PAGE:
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The Journal Gazette

  • Associated Press The U.S. women's soccer team, including Megan Rapinoe, center, celebrates in downtown Manhattan after a ticker tape parade Wednesday in New York. The U.S. defeated the Netherlands 2-0 to capture a record fourth Women's World Cup title.

Thursday, July 11, 2019 1:00 am

Champions honored with parade

ALI SWENSON | Associated Press

NEW YORK – Adoring fans packed New York City's Canyon of Heroes on Wednesday amid a blizzard of confetti to praise the World Cup-winning U.S. women's national soccer team as athletic leaders on the field – and as advocates for pay equity off it.

Crowds chanted “USA! USA!” and workers sounded air horns from a construction site as the hourlong parade moved up a stretch of lower Broadway that has long hosted so-called ticker tape parades for world leaders, veterans and hometown sports stars.

Co-captain Megan Rapinoe and her teammates shared a float with Mayor Bill de Blasio and U.S. Soccer Federation President Carlos Cordeiro. Rapinoe struck her now-famous victory pose, took a swig of Champagne and handed the bottle to a fan. Goalkeeper Alyssa Naeher held the World Cup trophy aloft.

Aly Hoover, 12, of Glen Ridge, New Jersey, stood at the sidelines with a poster of the face of Alex Morgan, another team star. “I just want to be like them,” she said.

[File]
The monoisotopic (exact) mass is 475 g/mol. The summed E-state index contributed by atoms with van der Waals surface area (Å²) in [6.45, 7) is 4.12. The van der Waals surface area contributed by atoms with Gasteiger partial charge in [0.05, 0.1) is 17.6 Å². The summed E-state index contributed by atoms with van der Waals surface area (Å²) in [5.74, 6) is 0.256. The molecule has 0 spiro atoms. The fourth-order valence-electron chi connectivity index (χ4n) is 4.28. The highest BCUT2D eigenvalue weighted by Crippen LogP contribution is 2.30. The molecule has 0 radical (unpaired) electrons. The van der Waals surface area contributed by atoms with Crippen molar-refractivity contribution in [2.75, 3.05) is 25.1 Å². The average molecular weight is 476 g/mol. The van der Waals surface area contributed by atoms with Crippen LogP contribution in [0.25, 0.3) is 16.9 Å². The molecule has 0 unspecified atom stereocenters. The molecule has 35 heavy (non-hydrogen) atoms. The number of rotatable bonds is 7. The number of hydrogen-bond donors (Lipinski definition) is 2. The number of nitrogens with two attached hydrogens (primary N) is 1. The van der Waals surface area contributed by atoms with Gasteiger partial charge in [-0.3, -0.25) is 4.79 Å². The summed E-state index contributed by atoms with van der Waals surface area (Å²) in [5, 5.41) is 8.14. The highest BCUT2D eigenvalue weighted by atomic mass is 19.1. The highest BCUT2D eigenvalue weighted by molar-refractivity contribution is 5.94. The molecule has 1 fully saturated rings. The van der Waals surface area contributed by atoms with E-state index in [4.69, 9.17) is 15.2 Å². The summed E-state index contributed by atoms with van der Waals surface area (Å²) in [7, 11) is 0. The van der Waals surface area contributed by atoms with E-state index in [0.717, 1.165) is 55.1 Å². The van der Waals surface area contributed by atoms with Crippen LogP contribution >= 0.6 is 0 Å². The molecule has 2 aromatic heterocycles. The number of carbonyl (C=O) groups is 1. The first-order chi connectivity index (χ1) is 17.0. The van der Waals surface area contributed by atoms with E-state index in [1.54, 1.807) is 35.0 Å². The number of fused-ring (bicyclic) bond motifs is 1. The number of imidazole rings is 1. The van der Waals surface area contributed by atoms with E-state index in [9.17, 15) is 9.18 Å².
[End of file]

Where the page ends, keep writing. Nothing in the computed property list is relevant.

Garret Prather brought his newborn son “to celebrate how the American women made us proud on and off the field.”

The team sealed its second consecutive tournament win by beating the Netherlands 2-0 on Sunday. It will get $4 million for winning the World Cup from FIFA, the international soccer governing body. The men's French team got $38 million for winning last year.

The U.S. women's team has sued the U.S. Soccer Federation for gender and pay discrimination. The federation will give the women bonuses about five times smaller than what the men would have earned for winning the World Cup. The case is currently in mediation.

Kate Lane, who watched the parade, called the pay gap “massive” for the soccer players and “across the board” for most women.

“Especially in male-dominated professions,” said Lane, of Limerick, Ireland. “Women put just as much commitment into their work as their male counterparts.”

She's hopeful the younger generation is soaking up the message from the women's team, noting a girl about 7 years old wearing an “Equal Pay” T-shirt.

Earlier Wednesday, team members joined New York Gov. Andrew Cuomo, a Democrat, as he signed a bill that expands gender pay equality in the state. He said women's soccer players should be paid the same as male players.

U.S. Sen. Joe Manchin, a Democrat, introduced a bill Tuesday that would bar federal funding for the men's 2026 World Cup until the U.S. Soccer Federation provides equal pay to the women's and men's teams.

At a City Hall rally, de Blasio, also a Democrat, honored the team with keys to the city, saying it “brought us together” and “showed us so much to make us hopeful.”

After chants for “Equal pay!” from the crowd, Cordeiro said women “deserve fair and equitable pay. And together I believe we can get this done.”

At the rally, Rapinoe noted the diversity of the team: “We have pink hair and purple hair, we have tattoos and dreadlocks, we got white girls and black girls and everything in between. Straight girls and gay girls.”

Rapinoe, the outspoken star who won the awards for the tournament's best player and top scorer, also appeared on CNN and MSNBC later Tuesday.

Rapinoe told CNN's Anderson Cooper that President Donald Trump's slogan “Make America Great Again” is “harking back to an era that wasn't great for everyone. It might've been great for a few people.”